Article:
As she tells it in “Good Ol’ Freda,” the Beatles’ secretary became something like a sister to Ringo Starr, left, George Harrison, right, and the rest of the group. (Magnolia Pictures & Freda Kelly)

The members of the Beatles valued their longtime secretary, Freda Kelly, in part because of her ability to celebrate the musicians while guarding their personal lives. Noble though it may be, her reticence does “Good Ol’ Freda” no favors. The documentary transmits plenty of positive vibes, but it offers nothing fresh about the Fab Four.

Kelly was a gangly 16-year-old Liverpudlian working in a typing pool when she walked into the Cavern Club and first heard the Beatles. It was love at first sound, and she got to know Paul, John, George and then-drummer Pete Best well while hanging out with the group after shows. Kelly took over the reins of the group’s fan club, and when band manager Brian Epstein asked her if she’d like to work for the band full time, she jumped at the chance.

So began an 11-year journey, full of giddy highs and, toward the end, devastating lows. For the most part, Kelly does the talking. The 60-something grandmother stills works as a secretary, and she hasn’t lost the infectious smile that pops up onscreen countless times in photographs from the good old days. As she reminisces, there are hints of the dizzy fangirl she once was.

That Kelly was such a huge fan of the Beatles was a boon to the scores of fanatics who wrote to the band’s fan club, begging for locks of John’s hair and bits of Paul’s shirt. She knew how it felt to be a fan, so Kelly dutifully journeyed to the barber shop with the guys and procured threads from castoff clothing. She became like a sister to the quartet and, since her mother had died when she was a baby, found a surrogate mother in Ringo’s mom, Elsie.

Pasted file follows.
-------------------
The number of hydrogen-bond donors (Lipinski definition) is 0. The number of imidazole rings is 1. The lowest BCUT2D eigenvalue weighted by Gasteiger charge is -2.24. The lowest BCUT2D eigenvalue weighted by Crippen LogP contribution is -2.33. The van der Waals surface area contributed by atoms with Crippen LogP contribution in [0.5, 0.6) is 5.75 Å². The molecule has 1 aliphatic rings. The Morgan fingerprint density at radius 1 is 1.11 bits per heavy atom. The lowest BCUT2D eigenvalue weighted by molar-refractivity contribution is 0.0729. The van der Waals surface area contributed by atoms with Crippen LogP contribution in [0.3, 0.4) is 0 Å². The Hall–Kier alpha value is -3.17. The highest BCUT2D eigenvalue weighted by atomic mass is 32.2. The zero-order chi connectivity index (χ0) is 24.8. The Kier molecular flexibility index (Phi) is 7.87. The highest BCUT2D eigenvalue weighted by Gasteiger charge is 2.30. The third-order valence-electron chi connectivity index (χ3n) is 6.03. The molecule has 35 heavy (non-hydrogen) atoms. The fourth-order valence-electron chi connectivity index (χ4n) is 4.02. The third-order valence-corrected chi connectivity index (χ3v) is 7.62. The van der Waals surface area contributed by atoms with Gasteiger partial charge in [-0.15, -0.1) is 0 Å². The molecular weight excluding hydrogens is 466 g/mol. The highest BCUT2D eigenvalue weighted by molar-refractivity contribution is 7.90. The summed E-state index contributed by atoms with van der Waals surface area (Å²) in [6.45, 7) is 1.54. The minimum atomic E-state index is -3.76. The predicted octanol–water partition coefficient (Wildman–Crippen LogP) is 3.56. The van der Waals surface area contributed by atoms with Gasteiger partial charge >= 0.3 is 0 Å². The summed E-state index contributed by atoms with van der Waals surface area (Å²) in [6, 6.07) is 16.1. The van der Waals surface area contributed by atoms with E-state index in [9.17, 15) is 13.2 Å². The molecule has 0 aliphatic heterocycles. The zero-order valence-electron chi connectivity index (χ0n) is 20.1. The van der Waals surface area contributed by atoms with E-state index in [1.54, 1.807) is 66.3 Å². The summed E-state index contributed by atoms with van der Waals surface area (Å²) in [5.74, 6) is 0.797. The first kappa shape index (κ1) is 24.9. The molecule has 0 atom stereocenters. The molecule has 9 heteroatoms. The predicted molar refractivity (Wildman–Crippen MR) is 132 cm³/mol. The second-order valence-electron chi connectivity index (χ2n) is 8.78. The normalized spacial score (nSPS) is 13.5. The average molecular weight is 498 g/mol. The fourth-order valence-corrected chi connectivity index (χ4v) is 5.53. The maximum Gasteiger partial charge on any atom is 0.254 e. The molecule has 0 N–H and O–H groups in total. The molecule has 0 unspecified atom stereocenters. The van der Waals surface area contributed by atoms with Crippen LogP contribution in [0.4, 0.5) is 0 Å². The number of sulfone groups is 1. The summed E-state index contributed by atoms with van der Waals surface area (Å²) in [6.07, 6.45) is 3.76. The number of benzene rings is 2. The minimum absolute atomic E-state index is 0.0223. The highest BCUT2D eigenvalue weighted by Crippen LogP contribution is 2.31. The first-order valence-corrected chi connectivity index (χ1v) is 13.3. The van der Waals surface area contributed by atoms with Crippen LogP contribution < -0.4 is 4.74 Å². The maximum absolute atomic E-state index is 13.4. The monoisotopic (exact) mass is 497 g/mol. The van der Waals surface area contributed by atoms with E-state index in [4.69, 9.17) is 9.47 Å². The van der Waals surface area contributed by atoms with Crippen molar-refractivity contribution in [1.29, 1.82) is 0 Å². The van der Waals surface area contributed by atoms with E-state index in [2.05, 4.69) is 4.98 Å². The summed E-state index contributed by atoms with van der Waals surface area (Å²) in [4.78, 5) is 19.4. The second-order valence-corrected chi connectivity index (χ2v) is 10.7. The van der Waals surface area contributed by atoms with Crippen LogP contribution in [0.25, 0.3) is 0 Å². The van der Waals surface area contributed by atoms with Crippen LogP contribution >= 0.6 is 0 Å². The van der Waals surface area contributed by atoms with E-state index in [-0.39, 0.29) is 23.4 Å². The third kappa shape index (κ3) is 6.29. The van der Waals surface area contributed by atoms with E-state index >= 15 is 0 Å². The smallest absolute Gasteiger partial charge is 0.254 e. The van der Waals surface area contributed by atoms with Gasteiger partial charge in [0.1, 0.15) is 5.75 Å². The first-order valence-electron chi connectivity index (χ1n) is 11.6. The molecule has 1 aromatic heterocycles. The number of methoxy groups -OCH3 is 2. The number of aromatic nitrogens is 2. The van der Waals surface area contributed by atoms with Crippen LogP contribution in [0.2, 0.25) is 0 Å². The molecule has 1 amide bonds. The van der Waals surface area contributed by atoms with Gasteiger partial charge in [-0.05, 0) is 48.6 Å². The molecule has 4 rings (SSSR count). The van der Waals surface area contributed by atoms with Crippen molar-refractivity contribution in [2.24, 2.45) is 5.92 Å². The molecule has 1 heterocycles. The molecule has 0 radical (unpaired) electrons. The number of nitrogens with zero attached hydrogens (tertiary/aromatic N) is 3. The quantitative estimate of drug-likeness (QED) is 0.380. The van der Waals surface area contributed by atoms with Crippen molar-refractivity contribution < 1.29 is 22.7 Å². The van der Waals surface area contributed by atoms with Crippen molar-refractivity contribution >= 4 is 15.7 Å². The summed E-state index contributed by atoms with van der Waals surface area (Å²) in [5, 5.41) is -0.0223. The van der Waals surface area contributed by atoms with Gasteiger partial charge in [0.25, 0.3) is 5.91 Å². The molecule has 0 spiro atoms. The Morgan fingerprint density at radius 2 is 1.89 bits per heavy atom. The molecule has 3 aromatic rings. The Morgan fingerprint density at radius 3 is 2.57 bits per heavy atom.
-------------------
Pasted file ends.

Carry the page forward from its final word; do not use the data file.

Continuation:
Kelly sits on a plaid couch and relays cute anecdotes and exciting episodes while director Ryan White weaves in archival footage of girls fainting and images of old headlines. The soundtrack consists primarily of Beatles covers. While the tales of the band’s spectacular rise create a genial mood, the film feels superficial. Kelly can be cagey, and when a voice offscreen asks if she ever dated any of the guys, she demurs, saying, “That’s personal.” This comes as less of a shock once Kelly recalls an episode in which she scolded the band’s fans in a newsletter for their curiosity over John’s extramarital affair with Yoko Ono and the status of Paul’s marriage. Intensely loyal, Kelly also refused offers of money for tidbits of information about the Beatles.

The documentary is ostensibly about Kelly, but questions remain unanswered about her, as well. Her daughter is interviewed, but it’s unclear what happened to Kelly’s husband. The death of Kelly’s son is mentioned only in passing.

Having spent more than a decade working with the Beatles, Kelly must have loads of secrets she keeps hidden away like all the boxes of Beatles scrapbooks stacked in her attic. Her tight-lipped nature is commendable, but it leaves a moviegoer wanting more.


PG. At West End Cinema. Contains some thematic material and smoking. 87 minutes.